24/7: 7am – Glorified Commute

Posted: January 25, 2012 by clairer in Uncategorized

You see all different types on the metro – the white-collared and blue-collared workers, the grandparents and the students, newspaper readers and kindle users, veteran commuters and “newbie” tourists. People come from different backgrounds and are headed toward different destinations…many with their iPods in and their phones out – engaged in their own little world. But yesterday, one man wasn’t…

Early in the morning, as I found a seat in the already-packed metro, I sat across the aisle from an older, heavy-set woman. She didn’t look destitute, but she certainly didn’t seem terribly “high-class.” She kept on talking to the lady behind her (whom she obviously didn’t personally know) about how she had fallen near the escalators and how worried she was about a scrape. Maybe it’s just a pet-peeve of mine, but personally, I tend to have little patience with random people on the metro talking to me – especially about their personal lives. Honestly, I felt worse for the woman having to listen than the woman who had supposedly fallen.

When we arrived at our first stop, a middle-aged military officer in full camouflage boarded and joined the “listening” woman in her seat. I felt bad for him…wondering if he knew what he had gotten himself into. Sure enough, right after he sat down, the woman started telling him how she had fallen and how she was worried she wouldn’t make it to work. I expected him to ignore her or at the very least gently subdue her and put her off. However, to my surprise, the man responded, not with annoyance, but with genuine sympathy and respect toward the woman. He listened to her, addresser her as “ma’am,” and to my complete surprise, promised to make sure she got to work. Sure enough, fifteen minutes later, the man got off at the woman’s stop (which was clearly not his own), took her by the arm, and, presumably, guided her to her place of work.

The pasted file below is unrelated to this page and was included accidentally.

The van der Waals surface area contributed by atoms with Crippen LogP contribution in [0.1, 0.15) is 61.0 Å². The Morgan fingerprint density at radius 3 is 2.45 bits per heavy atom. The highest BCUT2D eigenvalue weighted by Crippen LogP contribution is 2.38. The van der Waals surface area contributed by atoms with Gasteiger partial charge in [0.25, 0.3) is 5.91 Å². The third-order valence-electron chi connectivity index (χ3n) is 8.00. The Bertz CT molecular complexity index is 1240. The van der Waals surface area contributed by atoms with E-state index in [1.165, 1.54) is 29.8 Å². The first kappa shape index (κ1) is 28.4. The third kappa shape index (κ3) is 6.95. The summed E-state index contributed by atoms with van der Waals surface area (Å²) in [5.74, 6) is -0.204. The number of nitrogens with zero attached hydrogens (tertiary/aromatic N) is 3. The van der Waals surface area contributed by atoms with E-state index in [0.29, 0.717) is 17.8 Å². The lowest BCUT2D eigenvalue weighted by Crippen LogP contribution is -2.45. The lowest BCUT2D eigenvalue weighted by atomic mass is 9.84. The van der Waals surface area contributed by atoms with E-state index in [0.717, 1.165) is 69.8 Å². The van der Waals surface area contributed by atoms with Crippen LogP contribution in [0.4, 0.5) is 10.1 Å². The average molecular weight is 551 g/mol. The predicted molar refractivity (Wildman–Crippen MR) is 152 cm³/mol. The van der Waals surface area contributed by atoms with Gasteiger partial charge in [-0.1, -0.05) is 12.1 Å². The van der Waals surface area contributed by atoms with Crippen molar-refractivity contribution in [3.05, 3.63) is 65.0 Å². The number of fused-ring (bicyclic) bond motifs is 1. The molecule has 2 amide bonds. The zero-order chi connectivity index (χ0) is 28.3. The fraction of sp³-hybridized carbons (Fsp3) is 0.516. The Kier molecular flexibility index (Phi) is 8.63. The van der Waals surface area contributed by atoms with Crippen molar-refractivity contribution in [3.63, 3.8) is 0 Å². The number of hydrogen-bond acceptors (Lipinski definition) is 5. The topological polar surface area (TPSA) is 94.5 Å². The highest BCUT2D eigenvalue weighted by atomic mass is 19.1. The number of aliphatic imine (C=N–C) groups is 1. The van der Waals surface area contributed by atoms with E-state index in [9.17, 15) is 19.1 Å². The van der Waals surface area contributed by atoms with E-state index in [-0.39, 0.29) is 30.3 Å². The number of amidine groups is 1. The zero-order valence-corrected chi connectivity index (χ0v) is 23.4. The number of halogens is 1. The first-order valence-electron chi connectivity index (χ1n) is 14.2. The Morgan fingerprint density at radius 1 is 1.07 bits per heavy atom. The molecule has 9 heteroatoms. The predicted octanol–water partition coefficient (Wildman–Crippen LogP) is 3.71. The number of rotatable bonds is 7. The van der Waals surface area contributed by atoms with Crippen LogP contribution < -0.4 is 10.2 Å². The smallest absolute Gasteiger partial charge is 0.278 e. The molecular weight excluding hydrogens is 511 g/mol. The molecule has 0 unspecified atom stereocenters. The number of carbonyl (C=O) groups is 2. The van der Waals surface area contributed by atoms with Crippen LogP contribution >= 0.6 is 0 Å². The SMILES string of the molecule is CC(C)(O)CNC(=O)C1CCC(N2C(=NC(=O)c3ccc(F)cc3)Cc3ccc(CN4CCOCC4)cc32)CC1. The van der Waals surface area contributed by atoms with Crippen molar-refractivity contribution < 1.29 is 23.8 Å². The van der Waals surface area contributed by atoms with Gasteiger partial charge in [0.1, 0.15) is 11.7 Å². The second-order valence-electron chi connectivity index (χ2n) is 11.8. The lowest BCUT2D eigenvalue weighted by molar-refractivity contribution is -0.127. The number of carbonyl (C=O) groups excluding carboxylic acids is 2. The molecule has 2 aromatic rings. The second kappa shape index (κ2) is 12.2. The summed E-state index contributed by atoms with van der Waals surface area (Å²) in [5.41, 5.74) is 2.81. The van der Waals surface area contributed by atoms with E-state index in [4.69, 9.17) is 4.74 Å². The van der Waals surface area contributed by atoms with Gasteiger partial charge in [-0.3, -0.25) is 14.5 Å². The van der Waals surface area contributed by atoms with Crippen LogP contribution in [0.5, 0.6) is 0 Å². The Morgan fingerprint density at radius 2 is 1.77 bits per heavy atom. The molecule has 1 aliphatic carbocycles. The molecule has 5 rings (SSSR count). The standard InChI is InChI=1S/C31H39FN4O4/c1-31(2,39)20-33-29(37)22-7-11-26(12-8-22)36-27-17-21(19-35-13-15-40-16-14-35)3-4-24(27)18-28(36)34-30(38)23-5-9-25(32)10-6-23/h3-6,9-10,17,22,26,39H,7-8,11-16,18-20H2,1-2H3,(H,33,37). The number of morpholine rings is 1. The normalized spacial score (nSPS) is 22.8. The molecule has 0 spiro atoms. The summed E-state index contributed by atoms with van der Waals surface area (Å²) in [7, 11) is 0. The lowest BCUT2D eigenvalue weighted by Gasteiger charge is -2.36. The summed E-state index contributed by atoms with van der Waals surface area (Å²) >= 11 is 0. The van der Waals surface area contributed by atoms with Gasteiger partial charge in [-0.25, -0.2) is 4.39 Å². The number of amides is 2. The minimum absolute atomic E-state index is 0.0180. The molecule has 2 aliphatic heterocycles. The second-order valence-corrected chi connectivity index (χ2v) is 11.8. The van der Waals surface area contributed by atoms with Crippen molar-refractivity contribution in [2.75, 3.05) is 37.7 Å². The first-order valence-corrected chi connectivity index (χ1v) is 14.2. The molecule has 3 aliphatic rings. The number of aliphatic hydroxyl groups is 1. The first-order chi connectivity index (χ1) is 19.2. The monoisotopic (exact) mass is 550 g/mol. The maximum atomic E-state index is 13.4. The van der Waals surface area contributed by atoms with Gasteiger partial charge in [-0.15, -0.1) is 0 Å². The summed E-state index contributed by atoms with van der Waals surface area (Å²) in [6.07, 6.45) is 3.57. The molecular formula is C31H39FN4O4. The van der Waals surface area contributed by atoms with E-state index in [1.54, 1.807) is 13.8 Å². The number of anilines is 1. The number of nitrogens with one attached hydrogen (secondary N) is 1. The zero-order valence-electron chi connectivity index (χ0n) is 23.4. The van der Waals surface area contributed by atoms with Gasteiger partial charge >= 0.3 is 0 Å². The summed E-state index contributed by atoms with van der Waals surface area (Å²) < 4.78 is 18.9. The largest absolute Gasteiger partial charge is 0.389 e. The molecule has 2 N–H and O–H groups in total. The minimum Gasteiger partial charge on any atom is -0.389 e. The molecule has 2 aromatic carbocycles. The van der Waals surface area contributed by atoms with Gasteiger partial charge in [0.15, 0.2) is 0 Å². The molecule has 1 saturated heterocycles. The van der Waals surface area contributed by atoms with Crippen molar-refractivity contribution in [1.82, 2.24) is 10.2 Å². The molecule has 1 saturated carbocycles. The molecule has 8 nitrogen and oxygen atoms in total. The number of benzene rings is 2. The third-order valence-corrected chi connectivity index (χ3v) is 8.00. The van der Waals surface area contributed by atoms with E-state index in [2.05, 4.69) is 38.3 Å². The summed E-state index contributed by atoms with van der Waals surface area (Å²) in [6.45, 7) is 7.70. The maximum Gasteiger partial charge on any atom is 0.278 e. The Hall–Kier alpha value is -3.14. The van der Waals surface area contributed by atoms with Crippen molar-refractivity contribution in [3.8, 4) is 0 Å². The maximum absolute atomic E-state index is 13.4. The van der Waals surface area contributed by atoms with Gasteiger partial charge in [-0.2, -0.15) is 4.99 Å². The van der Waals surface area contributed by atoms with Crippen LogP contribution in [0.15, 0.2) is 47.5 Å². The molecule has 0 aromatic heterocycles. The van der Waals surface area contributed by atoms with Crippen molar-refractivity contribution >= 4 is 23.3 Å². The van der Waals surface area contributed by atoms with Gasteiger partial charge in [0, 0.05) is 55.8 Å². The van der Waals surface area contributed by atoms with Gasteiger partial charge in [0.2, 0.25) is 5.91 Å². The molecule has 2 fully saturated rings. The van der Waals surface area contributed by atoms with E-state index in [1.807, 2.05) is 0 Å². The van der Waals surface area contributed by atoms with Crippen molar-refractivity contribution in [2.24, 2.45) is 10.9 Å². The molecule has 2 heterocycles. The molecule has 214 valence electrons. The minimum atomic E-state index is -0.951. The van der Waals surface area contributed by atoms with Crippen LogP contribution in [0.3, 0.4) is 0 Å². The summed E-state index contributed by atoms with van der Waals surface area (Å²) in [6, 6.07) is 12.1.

I found this brief encounter to be so convicting. In the city, I am surrounded by a culture of self-advancement and self-absorption that is so easy to be sucked into. When I’m on the metro, I watch people scramble for seats instead of deferring to the person next to them. They put in their earbuds and seem to forget about the world around them. On the escalators and on the street, people quickly walk to their offices without giving a second thought or glance to the homeless people or even to the other businessmen and women they are passing by. And yet, for just one morning, a man put aside what was easy and convenient for himself. He went out of his way to love his neighbor and to count someone else as more significant than himself.

Ever since I started my internship, I’ve been thinking about 24/7 – about how I could be glorifying God throughout my day, and even at 7am on my daily commute. This man gave me my answer: by being considerate of others and by not falling prey to the self-absorption around me. On some days, that might mean giving up my seat. On others, it might mean letting someone else board the crowded car before I do. On some other days, it might simply mean smiling and greeting someone, or being a listening ear…even if I’m tired and bored. As Christians, we are not called to be self-absorbed commuters. We are called to be different – to lay down our lives for our neighbors. And that starts with even the smallest areas of life…like riding the metro.

24/7: Learning to Glorify God All Day, Every Day (Series Introduction)
24/7: 6am — Wait in Expectation (24/7 Part I)

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Comments
  1. JoRo says:

    All kinds of great opportunities in daily life to glorify God, if we just keep our eyes open. 🙂

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